Sunday, July 19, 2009

Cooperation vs. Obedience

Guilty or innocent, we are told that we must "cooperate" with the police.

This is not a call to fight the police. When dealing with police, I will "cooperate". I suggest you do the same.

This is also not a screed against police. We are a nation of laws and we need police to enforce those laws. There are dangerous criminals and we need police to protect us from those criminals.

This is not about "rights" or justice.

This is about the words authorities and policy makers choose to describe the relationship between the police and the public.

When you hear the word "cooperate" in this context, I want you to replace that word, in your head, with a more accurate word:


The word "cooperate" is inaccurate because in order to cooperate you need two parties working toward a common goal. When you are compelled to cooperate, you are really forced to obey. According to the dictionary, to "cooperate" is to "act together or in compliance", so the word is technically correct, but "obey" is a more accurate and descriptive word.

Sometimes you want to cooperate with authorities. If there are burglaries in your area, and you are not the burglar, you want the police to catch the burglar.

But if you are minding your own business and the police start asking questions, or if the police infringe on what you have been told are your "rights", then it is impossible for you to cooperate because their goals and your goals are very different.

Sometimes people who are doing nothing wrong are interfered with by police. Maybe the police tell them to move along when they have the right to stay put. Maybe the authorities ask questions they have no "right" to ask. Maybe the police break up a peaceful protest. How can citizens cooperate with an armed group that does not have the public's best interest in mind?

Do the police have the right to take these actions?

Of course they do. They can do anything they want. They are armed; they are better equipped and more organized than the public. Armed groups are always right, doubly so if they have badges.

Guilty or innocent, cooperating with police is impossible; obeying the police is inevitable. An innocent person does not want to be detained or interrogated by police, yet he has to OBEY the police because of the simple threat of violence. The criminal defiantly cannot cooperate with the police because his goal is directly opposed to their goal; he does not want to be caught. To ask either party to "cooperate" is madness. To force them to obey is easy. The word obey is a more accurate description in both cases.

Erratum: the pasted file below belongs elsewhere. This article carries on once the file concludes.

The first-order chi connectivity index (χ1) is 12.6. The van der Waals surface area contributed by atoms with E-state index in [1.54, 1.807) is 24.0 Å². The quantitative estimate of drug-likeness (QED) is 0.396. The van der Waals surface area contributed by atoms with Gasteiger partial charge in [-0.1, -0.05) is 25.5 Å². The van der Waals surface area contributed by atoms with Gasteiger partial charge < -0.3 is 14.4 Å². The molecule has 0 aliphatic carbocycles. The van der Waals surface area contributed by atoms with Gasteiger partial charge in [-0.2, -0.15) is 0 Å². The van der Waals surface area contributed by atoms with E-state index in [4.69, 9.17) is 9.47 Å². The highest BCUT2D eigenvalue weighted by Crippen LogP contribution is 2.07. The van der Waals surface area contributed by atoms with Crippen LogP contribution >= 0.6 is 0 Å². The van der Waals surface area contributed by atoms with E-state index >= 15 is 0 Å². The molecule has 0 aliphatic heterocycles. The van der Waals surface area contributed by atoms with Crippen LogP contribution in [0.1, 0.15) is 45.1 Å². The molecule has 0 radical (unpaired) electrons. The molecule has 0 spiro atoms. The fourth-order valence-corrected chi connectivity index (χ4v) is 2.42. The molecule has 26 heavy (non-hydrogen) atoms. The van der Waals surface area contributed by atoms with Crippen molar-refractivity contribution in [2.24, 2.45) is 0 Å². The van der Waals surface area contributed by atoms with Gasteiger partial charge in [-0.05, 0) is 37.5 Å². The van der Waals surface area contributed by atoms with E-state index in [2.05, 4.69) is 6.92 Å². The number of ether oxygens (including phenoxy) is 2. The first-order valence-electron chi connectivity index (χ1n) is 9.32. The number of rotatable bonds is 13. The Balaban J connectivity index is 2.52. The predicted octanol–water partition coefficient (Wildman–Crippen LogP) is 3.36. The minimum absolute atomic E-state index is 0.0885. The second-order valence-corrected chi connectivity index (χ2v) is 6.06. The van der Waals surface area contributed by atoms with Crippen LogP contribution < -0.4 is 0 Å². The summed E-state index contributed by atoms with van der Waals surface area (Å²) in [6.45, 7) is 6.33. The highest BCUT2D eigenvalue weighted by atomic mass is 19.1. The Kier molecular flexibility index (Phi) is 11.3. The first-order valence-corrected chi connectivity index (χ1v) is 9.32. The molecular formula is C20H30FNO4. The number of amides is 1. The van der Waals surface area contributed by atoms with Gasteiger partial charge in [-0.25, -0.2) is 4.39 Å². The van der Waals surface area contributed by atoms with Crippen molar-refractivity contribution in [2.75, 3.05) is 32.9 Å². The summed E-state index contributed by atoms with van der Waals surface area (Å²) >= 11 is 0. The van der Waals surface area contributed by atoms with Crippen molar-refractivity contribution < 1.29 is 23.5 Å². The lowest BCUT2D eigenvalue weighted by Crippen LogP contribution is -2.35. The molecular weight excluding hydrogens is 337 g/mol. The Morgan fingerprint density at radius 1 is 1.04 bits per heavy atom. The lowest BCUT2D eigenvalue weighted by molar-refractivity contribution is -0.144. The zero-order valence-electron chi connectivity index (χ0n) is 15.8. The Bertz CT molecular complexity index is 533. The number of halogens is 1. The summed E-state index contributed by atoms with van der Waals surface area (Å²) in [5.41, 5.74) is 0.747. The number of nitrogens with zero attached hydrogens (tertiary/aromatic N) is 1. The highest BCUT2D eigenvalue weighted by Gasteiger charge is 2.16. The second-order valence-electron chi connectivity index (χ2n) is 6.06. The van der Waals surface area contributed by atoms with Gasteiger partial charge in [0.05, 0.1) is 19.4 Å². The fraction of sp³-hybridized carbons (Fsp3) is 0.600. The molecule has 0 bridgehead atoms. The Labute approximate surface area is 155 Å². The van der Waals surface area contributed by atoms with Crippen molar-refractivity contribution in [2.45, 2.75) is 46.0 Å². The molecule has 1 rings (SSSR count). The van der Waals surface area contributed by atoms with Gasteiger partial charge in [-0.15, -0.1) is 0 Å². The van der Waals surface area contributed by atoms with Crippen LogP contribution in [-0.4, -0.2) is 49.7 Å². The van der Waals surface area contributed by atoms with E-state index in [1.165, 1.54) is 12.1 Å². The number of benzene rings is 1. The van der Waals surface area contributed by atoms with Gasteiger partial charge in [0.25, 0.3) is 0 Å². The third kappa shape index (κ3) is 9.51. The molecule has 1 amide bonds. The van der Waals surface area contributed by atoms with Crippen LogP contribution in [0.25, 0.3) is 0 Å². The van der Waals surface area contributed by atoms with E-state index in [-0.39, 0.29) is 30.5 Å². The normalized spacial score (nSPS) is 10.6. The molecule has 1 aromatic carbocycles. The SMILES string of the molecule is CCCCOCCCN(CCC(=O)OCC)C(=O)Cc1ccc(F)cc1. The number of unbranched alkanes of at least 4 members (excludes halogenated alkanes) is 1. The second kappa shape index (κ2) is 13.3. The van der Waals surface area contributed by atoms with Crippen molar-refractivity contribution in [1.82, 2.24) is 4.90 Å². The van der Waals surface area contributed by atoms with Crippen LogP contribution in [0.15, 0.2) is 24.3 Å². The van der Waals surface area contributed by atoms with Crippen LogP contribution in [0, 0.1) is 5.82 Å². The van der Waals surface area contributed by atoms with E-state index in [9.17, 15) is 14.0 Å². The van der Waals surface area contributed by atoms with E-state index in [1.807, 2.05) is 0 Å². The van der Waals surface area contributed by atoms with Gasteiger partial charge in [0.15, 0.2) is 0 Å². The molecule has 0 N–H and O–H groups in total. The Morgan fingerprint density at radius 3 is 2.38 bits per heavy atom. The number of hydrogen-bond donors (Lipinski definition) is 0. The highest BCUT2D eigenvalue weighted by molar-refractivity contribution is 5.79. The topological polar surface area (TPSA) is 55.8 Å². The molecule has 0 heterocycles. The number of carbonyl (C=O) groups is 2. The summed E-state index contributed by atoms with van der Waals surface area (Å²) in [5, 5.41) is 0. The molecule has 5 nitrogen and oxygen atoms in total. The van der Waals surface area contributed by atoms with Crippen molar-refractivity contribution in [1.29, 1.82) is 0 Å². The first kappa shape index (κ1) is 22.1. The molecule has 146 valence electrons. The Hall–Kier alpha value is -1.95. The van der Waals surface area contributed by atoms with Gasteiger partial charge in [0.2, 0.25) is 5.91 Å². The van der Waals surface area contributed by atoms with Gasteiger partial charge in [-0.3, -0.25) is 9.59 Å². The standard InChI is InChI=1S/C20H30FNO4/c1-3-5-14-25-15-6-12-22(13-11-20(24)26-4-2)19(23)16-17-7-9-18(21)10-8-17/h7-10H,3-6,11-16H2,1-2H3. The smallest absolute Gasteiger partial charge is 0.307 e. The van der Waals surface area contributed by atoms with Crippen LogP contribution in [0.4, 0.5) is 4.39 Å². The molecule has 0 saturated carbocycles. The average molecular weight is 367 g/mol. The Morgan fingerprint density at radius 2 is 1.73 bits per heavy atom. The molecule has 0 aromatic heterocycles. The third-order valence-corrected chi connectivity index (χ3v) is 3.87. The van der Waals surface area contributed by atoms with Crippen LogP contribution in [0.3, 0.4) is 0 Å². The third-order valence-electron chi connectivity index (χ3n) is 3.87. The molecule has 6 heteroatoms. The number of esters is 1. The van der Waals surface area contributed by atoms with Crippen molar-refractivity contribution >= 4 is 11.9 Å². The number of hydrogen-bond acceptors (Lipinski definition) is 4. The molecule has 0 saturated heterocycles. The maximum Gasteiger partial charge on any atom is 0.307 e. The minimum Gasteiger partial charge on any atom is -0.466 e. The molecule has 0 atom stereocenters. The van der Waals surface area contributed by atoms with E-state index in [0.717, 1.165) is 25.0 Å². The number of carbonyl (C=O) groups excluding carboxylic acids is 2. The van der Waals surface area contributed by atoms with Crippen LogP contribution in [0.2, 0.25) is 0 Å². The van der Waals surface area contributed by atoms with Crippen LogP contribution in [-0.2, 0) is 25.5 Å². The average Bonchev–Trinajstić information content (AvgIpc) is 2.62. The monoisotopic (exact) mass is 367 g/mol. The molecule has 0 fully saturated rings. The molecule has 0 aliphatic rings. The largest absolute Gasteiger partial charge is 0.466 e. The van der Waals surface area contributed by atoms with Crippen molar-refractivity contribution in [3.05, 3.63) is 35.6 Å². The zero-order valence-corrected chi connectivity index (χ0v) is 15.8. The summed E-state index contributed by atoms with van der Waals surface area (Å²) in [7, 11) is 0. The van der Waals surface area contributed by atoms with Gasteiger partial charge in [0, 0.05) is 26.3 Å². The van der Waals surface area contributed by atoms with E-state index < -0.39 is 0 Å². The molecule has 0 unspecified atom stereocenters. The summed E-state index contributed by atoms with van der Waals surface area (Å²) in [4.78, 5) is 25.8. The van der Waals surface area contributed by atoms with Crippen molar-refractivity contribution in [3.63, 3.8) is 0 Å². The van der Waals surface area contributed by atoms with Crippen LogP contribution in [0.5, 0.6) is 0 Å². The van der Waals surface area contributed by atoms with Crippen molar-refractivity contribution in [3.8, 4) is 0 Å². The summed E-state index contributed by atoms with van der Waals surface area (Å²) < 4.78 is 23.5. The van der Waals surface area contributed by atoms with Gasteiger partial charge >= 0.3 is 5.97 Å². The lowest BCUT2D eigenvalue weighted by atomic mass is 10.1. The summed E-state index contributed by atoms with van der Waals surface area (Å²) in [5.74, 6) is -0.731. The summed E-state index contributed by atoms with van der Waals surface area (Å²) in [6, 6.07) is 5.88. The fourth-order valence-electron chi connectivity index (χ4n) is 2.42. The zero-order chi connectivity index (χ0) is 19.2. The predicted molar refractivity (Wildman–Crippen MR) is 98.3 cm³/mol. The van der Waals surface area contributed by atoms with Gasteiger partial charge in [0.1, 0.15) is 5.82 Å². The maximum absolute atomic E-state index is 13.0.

From the authorities' point of view, it is wise to use the word "cooperate" instead of "obey". The word "obey" is almost offensive to Freedom loving Americans, but we learned the word "cooperate" on Sesame Street, and if we heard it from Grover and Oscar the Grouch, it has to be good, right?

If the media used the word "obey" to describe the relationship between police and civilians, people might stop to think:

Hey wait a minute, why do I always have to obey the police?

That is a dangerous question, and you should never ask that question. The answer to this dangerous and forbidden question is simple: You must always obey the police because they have Tasers and guns and clubs and if you don't obey, they will beat you down and take you to jail. Your innocence or guilt is irrelevant. Do not question the authorities. You must always obey the authorities.

A less hypocritical thing would be for the authorities to come right out and say it: YOU WILL OBEY. If you are innocent, obey anyway because it is more convenient for the police. If you are guilty, they want you to obey because it will make it easier for them to arrest you and throw you in jail, despite your obvious motivation to get away.

Either way, if you don't obey, they will take you to jail and charge you with something.

The justice or fairness of this is irrelevant. You must obey the police at all times regardless of your innocence or guilt, regardless of your "right" to assemble and protest because if you don't obey they will throw you in jail. You will then be told that this is for "the public good".

So remember, you are not compelled to cooperate; you are only forced to obey.

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I am the author of 5 books: Android Down, Firewood for Cannibals, The Cubicles of Madness, Robot Stories, and most recently, Various Meats and Cheeses. I live and write in Michigan. My website is at